stick…” Apparently, many people from her generation recollect their
primary school miseries with a certain amount of fondness.
Some of the rest of us, however, regardless of our
generation, know that children absorb and apply what they want to learn,
not what educators want to drill into them. Noam Chomsky, in his book
Chomsky on MisEducation (Rowman & Littlefield Publishers, Inc.,
2000) writes, “A good teacher knows that the best way to help students
learn is to allow them to find the truth by themselves.” Grace sees us
reading. Grace hears us reading. Grace wants to learn the truth revealed
by the symbols on the page. Grace learns to read.
A Dark And Stormy Night
According to recent statistics posted at readfaster.com,
60 percent of America’s prison inmates cannot even read graffiti.
One-fifth of America’s high school graduates cannot read their own
diplomas. Half of all teenage criminals are amassing rap sheets faster
than they can read them. In addition, nearly half of American adults are
functionally illiterate. In other words, they recognize the Wal-Mart
sign, but they cannot read the labels on its merchandise. Scary.
Reading is an essential building block of learning. All
other technical learning rests upon the foundation of reading. So what
is a concerned parent to do? Given the critical role reading plays in a
child’s development and happiness, learning to read is a milestone
toward which many parents over-eagerly push their children, rendering
reading a chore rather than a joy.
Preschool seems to be the government’s answer. Stick
them in a classroom environment early and keep them there until the
state can try them as adults. Tongue in cheek aside, the fact remains
that institutional schools are failing to teach children to read. When
confronted with this fact, teachers insist parents should do more at
home. Finally, we can all agree on something.
Hearth & Home
The greatest advantage of the life learning lifestyle is
having time. The time we fight to preserve (or retrieve from the hands
of educators and bureaucrats who would have our children imprisoned in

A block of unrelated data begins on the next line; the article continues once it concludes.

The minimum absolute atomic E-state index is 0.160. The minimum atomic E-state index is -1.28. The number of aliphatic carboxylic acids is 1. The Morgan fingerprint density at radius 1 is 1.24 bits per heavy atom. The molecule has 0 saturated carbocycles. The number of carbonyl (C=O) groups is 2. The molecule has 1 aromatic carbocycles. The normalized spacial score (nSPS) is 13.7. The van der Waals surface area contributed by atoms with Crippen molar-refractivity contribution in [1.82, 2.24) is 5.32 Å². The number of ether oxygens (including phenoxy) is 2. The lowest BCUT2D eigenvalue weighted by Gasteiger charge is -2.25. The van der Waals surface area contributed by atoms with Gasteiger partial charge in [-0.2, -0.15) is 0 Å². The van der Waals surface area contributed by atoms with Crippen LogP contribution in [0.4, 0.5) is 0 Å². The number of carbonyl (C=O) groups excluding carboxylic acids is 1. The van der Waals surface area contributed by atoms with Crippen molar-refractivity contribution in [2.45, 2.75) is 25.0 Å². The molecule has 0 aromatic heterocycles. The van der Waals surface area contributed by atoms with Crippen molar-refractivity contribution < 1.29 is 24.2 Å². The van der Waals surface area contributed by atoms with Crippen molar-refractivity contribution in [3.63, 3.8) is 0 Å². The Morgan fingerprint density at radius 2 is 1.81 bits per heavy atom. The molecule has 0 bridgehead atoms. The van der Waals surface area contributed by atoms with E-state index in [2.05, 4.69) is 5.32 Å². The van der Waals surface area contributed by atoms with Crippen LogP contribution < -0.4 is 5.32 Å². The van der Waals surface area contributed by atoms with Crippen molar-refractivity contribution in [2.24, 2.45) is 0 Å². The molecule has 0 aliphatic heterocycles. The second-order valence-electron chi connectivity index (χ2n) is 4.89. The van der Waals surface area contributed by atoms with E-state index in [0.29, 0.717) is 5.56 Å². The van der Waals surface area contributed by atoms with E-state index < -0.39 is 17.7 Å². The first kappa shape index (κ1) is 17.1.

the interests of corporations) serves us well. So, rather than spending
all day watching automatons serve the machine, our children can spend
all day, safe with those who know and love them, watching us. Watching
us do our thing, they will learn to do theirs. If one of those things is
reading, for the joy of it, then our children shall discover that joy.
Role modeling is one of the most effective ways to impart information to
children, although most of the time we’re not even aware we’re doing it.
As any parent of an adolescent will tell you, kids learn more from what
their parents do than from anything they say. Children learn how to
speak by listening to others speak. They learn how to converse by
watching and listening to others converse. They learn how to hold books
by watching other people hold books.
Moreover, children’s curiosity dictates what they learn.
Therefore, providing an environment that will stimulate their curiosity
can stimulate learning. Children surrounded by books will explore the
books. Children immersed in language will absorb a certain amount of
language. Children who hear stories and lots of stimulating
conversations as a part of their daily lives will begin to converse and
Disarming Prince Charming
My husband and I both love to read. It is inherent in who we are. It
defines us. Before Grace was born, we read to her. Her first toy was
actually a cloth bunny book. When she was a tiny baby in the co-sleeper,
she drifted off to dreamland accompanied by the comforting sound of my
husband’s voice and our laughter; we favored political satirists like
George Carlin and Al Franken. It was, after all, 2004 and we needed to